Tag Archives: C.H.U.D

Throwback Thursday: “C.H.U.D.” (1984)!

Happy Halloween!  “C.H.U.D.” (1984) was another science fiction-horror movie that I and the kids on my street really enjoyed back in the day — it was a bit of a legend in my peer group, and it actually scared me a little.  The monsters were a lot of fun.  They were gross and ferocious, and they popped snarling out of the shadows of the New York City sewer system, and that’s the sort of thing that holds a middle school boy’s attention.

The movie boasts a young John Heard and Daniel Stern among its leads, and none other than a pre-fame John Goodman in a minor role as a cop.  (It was only his fourth film role.)

I’d love to hunt this flick down and revisit it.  I have no idea how well it’s held up since the 80’s, but I can’t say I’m hopeful — its audience score over at Rotten Tomatoes is just 32%.

Ah well.



Throwback Thursday: “Willard” (1971) and “Ben” (1972)!

“Willard” (1971) and its sequel, “Ben” (1972), were another pair of 1970’s movies that got plenty of airtime on 1980’s television.  I read both books when I was a kid too.

First I picked up Stephen Gilbert’s Ratman’s Notebooks at a yard sale, because that’s how you found cool horror books during summer vacations when you were too young to drive.  (Sometimes adults had few compunctions about what they sold to minors too.  I bought a vampire book in gradeschool that was full of nude photos, for some reason, and that led to what I’m sure was an interesting conversation between my parents and the neighbor-proprietor down the street.)

Anyway, I absolutely loved Ratman’s Notebooks (despite its lamentable absence of nude photos) and I finished it in a day or two.  The novelization of the “Ben” film by Gilbert A. Ralston was somewhat less impressive, but I still enjoyed it.

If you’re a comics fan, like I am, then it might occur you that “Willard” and his army of trained rats seem to inspire a villain in Batman’s rogue’s gallery — Ratcatcher.  Ratcatcher has been a minor league villain since he debuted in DC Comics in 1988, but he’s a pretty neat bad guy when placed in the hands of the right writer.

I feel certain that anyone will recognize Ernest Borgnine in the first trailer below– his  face and voice are impossible to confuse with those of another man.  If the disaffected, spooky, eponymous Willard looks familiar to you, that’s none other than a young Bruce Davison.  He’s a good actor who’s been in a lot of films, but I think a plurality of my friends will know him as Senator Kelly from the first two “X-Men” movies (2000, 2003).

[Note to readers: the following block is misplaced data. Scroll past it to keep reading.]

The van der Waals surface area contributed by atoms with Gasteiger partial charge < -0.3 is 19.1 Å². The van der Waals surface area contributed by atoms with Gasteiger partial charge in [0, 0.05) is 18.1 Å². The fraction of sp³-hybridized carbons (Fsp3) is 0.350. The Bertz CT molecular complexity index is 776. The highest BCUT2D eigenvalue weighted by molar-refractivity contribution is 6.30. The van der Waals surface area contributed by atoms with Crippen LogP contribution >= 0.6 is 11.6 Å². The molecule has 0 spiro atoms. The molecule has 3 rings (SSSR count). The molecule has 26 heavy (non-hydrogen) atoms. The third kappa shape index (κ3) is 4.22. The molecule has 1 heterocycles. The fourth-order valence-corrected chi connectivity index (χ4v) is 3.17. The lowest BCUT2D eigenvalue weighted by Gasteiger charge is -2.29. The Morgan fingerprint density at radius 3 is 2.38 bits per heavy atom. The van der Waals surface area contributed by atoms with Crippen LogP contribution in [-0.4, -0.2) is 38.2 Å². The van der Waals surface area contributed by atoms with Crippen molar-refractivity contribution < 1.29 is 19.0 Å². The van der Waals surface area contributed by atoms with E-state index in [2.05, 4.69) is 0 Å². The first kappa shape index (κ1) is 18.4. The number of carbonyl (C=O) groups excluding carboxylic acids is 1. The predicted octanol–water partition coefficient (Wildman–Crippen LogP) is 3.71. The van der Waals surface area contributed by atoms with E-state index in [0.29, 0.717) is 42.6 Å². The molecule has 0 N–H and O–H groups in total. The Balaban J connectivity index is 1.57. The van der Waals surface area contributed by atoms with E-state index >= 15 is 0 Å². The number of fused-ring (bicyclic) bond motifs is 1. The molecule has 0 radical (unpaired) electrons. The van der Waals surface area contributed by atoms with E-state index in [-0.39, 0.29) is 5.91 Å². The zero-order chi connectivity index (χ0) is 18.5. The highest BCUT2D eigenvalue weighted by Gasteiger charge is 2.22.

You’ll note the presence of flamethrowers in the trailer for “Ben.”  Flamethrowers were a staple of 70’s and 80’s horror films; it was just part of  the zeitgeist.  They were handy for heroes fighting any nigh-unstoppable nonhuman baddie — think of “The Swarm” (1978), “The Thing” (1982), “C.H.U.D.” (1984), “Aliens” (1986), and “The Blob” (1988), for example.  Hell, 1980’s “The Exterminator” featured a vigilante using a flamethrower to kill criminals.   It was a weird time.




New Website “The Horror Within” is Reviewing My Favorite Horror Films and Doing a Wicked Cool Job of It.

They’ve had great takes on “Wolfen” (1981) and “C.H.U.D.” (1984); this is Gena Radcilffe’s review of 2008’s fantastic “Pontypool.”

I’ve been mentioning this lesser known low-budget independent film ever since I saw it in New York City four years ago.  I hesitate to name it as a “zombie movie,” because that might turn off people who aren’t fans of the particularly gory subgenre.  And it kinda isn’t … there are no undead or cannibalism here, and little gore; this really has more in common with certain other sci-fi-horror classics that I will not name for fear of spoilers.

I never liked the title.  It merely names the town where the thriller takes place, and does nothing to inform the listener about the story’s content, unless I’m really missing something.

But it’s a damn fine flick.  If you really like the silken voiced Stephen McHattie, as I do, then you might also enjoy his role in the “Civil War zombie film,” 2011’s “Exit Humanity.”  [EDIT: McHattie had a particularly badass turn in the classic 1995 “X Files” story arc, “Nisei”/”731.”  He threw Fox Mulder a more brutal ass-kicking than any monster or demon ever did.  And it paved the way for one of David Duchovny’s best deadpan one-liners in the series: “You know, Scully, it’s true what they say.  You haven’t seen America until you’ve seen it from a train.”]

Read the review of “Pontypool” at “The Horror Within” right here:


Finally … read the site’s review of “Wolfen” too.